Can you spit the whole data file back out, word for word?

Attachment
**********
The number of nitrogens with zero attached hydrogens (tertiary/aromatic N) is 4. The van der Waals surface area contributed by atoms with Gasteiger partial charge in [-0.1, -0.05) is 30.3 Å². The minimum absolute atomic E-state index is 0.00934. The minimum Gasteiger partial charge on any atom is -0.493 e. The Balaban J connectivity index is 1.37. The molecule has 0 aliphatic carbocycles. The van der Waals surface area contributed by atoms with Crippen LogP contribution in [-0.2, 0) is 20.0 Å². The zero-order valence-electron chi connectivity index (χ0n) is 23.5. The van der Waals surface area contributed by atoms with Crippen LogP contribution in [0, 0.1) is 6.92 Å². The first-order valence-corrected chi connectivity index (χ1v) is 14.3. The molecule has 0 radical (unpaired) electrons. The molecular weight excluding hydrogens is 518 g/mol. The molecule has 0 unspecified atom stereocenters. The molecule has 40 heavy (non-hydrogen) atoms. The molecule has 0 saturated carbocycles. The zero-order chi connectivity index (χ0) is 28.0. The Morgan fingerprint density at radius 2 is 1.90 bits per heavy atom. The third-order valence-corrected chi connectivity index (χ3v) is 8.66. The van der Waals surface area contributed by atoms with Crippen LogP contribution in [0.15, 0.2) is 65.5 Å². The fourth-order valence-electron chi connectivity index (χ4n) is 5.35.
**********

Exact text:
The number of nitrogens with zero attached hydrogens (tertiary/aromatic N) is 4. The van der Waals surface area contributed by atoms with Gasteiger partial charge in [-0.1, -0.05) is 30.3 Å². The minimum absolute atomic E-state index is 0.00934. The minimum Gasteiger partial charge on any atom is -0.493 e. The Balaban J connectivity index is 1.37. The molecule has 0 aliphatic carbocycles. The van der Waals surface area contributed by atoms with Crippen LogP contribution in [-0.2, 0) is 20.0 Å². The zero-order valence-electron chi connectivity index (χ0n) is 23.5. The van der Waals surface area contributed by atoms with Crippen LogP contribution in [0, 0.1) is 6.92 Å². The first-order valence-corrected chi connectivity index (χ1v) is 14.3. The molecule has 0 radical (unpaired) electrons. The molecular weight excluding hydrogens is 518 g/mol. The molecule has 0 unspecified atom stereocenters. The molecule has 40 heavy (non-hydrogen) atoms. The molecule has 0 saturated carbocycles. The zero-order chi connectivity index (χ0) is 28.0. The Morgan fingerprint density at radius 2 is 1.90 bits per heavy atom. The third-order valence-corrected chi connectivity index (χ3v) is 8.66. The van der Waals surface area contributed by atoms with Crippen LogP contribution in [0.15, 0.2) is 65.5 Å². The fourth-order valence-electron chi connectivity index (χ4n) is 5.35.